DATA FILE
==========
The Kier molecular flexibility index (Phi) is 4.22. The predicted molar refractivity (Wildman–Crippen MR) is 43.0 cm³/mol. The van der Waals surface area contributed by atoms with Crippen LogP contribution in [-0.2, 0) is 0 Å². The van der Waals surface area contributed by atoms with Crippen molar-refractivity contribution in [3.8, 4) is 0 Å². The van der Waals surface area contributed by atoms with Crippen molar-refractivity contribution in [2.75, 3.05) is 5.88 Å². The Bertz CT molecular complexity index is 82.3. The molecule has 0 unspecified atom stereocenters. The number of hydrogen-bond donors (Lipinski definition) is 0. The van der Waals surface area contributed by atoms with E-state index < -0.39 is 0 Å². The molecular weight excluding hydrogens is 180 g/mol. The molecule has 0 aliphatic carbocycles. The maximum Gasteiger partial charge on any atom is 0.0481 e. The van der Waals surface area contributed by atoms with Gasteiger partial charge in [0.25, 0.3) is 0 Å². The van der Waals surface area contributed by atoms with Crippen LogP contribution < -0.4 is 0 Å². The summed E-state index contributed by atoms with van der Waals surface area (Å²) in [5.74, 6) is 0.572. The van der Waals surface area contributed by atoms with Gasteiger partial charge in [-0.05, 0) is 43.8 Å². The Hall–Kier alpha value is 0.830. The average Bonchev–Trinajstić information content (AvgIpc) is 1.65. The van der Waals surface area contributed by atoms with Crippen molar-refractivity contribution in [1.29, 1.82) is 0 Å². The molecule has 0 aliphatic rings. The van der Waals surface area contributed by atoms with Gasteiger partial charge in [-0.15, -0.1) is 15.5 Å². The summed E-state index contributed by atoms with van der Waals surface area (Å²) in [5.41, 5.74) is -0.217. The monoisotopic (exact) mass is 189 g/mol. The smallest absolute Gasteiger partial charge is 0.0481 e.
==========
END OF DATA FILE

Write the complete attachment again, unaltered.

The Kier molecular flexibility index (Phi) is 4.22. The predicted molar refractivity (Wildman–Crippen MR) is 43.0 cm³/mol. The van der Waals surface area contributed by atoms with Crippen LogP contribution in [-0.2, 0) is 0 Å². The van der Waals surface area contributed by atoms with Crippen molar-refractivity contribution in [3.8, 4) is 0 Å². The van der Waals surface area contributed by atoms with Crippen molar-refractivity contribution in [2.75, 3.05) is 5.88 Å². The Bertz CT molecular complexity index is 82.3. The molecule has 0 unspecified atom stereocenters. The number of hydrogen-bond donors (Lipinski definition) is 0. The van der Waals surface area contributed by atoms with E-state index < -0.39 is 0 Å². The molecular weight excluding hydrogens is 180 g/mol. The molecule has 0 aliphatic carbocycles. The maximum Gasteiger partial charge on any atom is 0.0481 e. The van der Waals surface area contributed by atoms with Gasteiger partial charge in [0.25, 0.3) is 0 Å². The van der Waals surface area contributed by atoms with Crippen LogP contribution < -0.4 is 0 Å². The summed E-state index contributed by atoms with van der Waals surface area (Å²) in [5.74, 6) is 0.572. The van der Waals surface area contributed by atoms with Gasteiger partial charge in [-0.05, 0) is 43.8 Å². The Hall–Kier alpha value is 0.830. The average Bonchev–Trinajstić information content (AvgIpc) is 1.65. The van der Waals surface area contributed by atoms with Crippen molar-refractivity contribution in [1.29, 1.82) is 0 Å². The molecule has 0 aliphatic rings. The van der Waals surface area contributed by atoms with Gasteiger partial charge in [-0.15, -0.1) is 15.5 Å². The summed E-state index contributed by atoms with van der Waals surface area (Å²) in [5.41, 5.74) is -0.217. The monoisotopic (exact) mass is 189 g/mol. The smallest absolute Gasteiger partial charge is 0.0481 e.